POTS (and not the fun kind you can cook in)

Or The Story of How I Developed, Suffered From, Wondered About, Was Diagnosed With and Learned to Cope With Postural Orthostatic Tachycardia Syndrome.

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Diagram of a disabled person

This is a project I’ve had in mind for quite a while now. I created this image to get it out of my head and I’m pretty happy with it.

I’ve addressed some of my heath problems on this blog but there are several others that I haven’t written about yet. This sums it up in a nutshell.

I have had issues in the past stemming from the fact that I am disabled but don’t look like it. I’ve been told I’m too young, pretty, skinny, happy etc. to be disabled and that is total bullshit. Those things and disability are not mutually exclusive.

I’ve struggled to not be resentful when I am judged in this way. It’s hard not to feel guilty when you have to continue sitting in a train seat that in another life you would have given up to the apparently more needy than you. It’s even harder dealing with the assumptions from those around you that you are oblivious or just rude. It’s hard to maintain the level of self-care and preventative maintenance necessary for my health when I’m in public and worried about how I appear to others.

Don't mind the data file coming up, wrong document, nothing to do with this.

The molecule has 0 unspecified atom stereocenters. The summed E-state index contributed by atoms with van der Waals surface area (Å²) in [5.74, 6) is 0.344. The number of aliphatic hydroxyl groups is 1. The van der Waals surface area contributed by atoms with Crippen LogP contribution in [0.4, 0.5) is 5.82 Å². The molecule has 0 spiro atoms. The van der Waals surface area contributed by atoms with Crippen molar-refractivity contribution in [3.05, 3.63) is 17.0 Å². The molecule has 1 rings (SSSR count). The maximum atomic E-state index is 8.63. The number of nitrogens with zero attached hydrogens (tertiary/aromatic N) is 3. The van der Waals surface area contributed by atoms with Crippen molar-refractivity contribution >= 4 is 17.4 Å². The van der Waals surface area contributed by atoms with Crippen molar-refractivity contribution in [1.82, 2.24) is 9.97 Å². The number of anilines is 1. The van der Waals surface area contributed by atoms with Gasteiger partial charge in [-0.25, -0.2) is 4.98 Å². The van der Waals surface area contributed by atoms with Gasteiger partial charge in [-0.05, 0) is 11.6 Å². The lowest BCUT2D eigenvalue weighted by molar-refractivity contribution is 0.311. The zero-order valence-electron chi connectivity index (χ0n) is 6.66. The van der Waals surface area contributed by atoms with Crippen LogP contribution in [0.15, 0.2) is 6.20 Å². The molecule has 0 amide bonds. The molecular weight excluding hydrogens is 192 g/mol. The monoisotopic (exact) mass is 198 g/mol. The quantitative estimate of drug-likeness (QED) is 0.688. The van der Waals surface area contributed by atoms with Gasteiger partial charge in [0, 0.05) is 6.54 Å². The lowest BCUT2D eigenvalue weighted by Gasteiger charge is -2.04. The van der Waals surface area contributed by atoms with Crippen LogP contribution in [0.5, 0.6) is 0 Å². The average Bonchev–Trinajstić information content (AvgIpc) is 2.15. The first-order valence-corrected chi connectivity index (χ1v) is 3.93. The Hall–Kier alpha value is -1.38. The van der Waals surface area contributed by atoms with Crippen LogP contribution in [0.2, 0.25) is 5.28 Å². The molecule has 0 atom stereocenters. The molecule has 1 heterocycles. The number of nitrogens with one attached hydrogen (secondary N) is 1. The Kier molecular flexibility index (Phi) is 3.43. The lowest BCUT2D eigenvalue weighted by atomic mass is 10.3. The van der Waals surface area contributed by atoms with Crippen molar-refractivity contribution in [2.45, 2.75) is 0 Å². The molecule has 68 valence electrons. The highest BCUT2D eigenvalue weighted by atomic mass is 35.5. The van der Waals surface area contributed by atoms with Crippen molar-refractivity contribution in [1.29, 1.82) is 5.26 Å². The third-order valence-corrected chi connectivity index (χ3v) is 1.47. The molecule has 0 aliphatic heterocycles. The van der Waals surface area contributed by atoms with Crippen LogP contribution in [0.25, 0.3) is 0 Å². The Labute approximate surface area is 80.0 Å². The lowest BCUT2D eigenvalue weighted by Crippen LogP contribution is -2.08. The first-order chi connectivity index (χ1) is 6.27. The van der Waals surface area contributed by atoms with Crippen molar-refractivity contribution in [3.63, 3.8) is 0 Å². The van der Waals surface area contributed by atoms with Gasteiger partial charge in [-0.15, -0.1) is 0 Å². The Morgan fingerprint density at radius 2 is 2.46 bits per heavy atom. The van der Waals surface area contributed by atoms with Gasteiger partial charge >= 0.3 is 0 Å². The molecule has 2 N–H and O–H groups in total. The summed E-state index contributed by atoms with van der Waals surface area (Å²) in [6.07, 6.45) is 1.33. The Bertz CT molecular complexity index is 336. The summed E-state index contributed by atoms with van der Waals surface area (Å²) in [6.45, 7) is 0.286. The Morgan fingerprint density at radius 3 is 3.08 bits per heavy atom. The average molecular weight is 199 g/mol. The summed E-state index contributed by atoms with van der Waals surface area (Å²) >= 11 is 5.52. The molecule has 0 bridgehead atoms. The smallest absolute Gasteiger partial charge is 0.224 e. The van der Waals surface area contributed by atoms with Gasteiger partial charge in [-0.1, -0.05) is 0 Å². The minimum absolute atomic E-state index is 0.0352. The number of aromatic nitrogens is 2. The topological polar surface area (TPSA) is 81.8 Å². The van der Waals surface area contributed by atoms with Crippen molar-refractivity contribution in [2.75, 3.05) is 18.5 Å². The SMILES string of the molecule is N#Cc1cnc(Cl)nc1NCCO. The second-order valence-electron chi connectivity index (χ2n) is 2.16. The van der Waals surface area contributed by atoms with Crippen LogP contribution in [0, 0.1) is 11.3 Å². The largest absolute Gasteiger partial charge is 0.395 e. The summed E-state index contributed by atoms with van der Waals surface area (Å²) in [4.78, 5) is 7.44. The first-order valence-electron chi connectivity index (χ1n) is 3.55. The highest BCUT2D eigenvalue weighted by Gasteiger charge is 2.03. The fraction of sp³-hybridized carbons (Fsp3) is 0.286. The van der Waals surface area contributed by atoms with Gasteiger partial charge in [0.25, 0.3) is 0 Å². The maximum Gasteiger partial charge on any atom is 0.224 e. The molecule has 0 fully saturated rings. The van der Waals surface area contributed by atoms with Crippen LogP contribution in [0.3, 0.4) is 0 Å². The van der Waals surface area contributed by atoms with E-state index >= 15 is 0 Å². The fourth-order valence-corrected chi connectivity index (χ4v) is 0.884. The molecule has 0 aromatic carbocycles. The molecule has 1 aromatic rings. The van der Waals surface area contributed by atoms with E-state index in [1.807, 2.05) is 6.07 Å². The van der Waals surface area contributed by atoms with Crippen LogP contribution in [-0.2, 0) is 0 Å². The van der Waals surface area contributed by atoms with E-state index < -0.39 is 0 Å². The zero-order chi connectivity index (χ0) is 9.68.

So for one thing, I’m trying to worry about it less. I know that “I do what I can when I can” so if I can give up my seat to someone at some point, you can bet I will do it. And I’ll try not to feel bad when I can’t. I’m going to forget the idea I’ve had of tattooing myself with a handicap placard so people will understand the position I’m in. I’m just not going to do that.

Secondly, I’m going to do my part at representing those with invisible illnesses and educating those that aren’t familiar with people like me. And I’m hoping my diagram might give some perspective.

Diagram of a Disabled Person 1